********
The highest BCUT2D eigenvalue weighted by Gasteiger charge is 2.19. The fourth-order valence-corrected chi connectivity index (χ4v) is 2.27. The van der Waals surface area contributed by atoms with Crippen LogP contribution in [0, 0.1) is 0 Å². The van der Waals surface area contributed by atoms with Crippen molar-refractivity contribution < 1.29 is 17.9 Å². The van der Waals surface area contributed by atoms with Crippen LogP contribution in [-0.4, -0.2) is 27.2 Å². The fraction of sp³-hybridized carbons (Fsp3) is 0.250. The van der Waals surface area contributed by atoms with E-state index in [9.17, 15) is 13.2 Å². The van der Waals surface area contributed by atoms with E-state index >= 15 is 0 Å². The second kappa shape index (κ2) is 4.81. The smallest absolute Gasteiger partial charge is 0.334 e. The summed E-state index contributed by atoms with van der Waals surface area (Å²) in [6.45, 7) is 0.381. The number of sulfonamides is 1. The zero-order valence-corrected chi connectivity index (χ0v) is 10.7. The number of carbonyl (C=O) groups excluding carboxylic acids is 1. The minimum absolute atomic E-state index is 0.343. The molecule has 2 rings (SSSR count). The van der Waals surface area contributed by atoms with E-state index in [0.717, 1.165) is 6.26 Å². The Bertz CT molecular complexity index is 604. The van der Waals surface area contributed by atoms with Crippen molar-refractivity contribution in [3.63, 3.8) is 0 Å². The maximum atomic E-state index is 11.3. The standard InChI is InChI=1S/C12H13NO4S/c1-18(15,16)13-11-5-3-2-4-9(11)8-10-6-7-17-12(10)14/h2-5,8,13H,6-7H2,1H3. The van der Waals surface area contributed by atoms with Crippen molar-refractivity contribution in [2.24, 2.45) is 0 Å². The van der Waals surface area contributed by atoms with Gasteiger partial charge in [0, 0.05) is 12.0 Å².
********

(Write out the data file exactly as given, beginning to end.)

The highest BCUT2D eigenvalue weighted by Gasteiger charge is 2.19. The fourth-order valence-corrected chi connectivity index (χ4v) is 2.27. The van der Waals surface area contributed by atoms with Crippen LogP contribution in [0, 0.1) is 0 Å². The van der Waals surface area contributed by atoms with Crippen molar-refractivity contribution < 1.29 is 17.9 Å². The van der Waals surface area contributed by atoms with Crippen LogP contribution in [-0.4, -0.2) is 27.2 Å². The fraction of sp³-hybridized carbons (Fsp3) is 0.250. The van der Waals surface area contributed by atoms with E-state index in [9.17, 15) is 13.2 Å². The van der Waals surface area contributed by atoms with E-state index >= 15 is 0 Å². The second kappa shape index (κ2) is 4.81. The smallest absolute Gasteiger partial charge is 0.334 e. The summed E-state index contributed by atoms with van der Waals surface area (Å²) in [6.45, 7) is 0.381. The number of sulfonamides is 1. The zero-order valence-corrected chi connectivity index (χ0v) is 10.7. The number of carbonyl (C=O) groups excluding carboxylic acids is 1. The minimum absolute atomic E-state index is 0.343. The molecule has 2 rings (SSSR count). The van der Waals surface area contributed by atoms with E-state index in [0.717, 1.165) is 6.26 Å². The Bertz CT molecular complexity index is 604. The van der Waals surface area contributed by atoms with Crippen molar-refractivity contribution in [3.63, 3.8) is 0 Å². The maximum atomic E-state index is 11.3. The standard InChI is InChI=1S/C12H13NO4S/c1-18(15,16)13-11-5-3-2-4-9(11)8-10-6-7-17-12(10)14/h2-5,8,13H,6-7H2,1H3. The van der Waals surface area contributed by atoms with Crippen molar-refractivity contribution in [2.24, 2.45) is 0 Å². The van der Waals surface area contributed by atoms with Gasteiger partial charge in [0, 0.05) is 12.0 Å².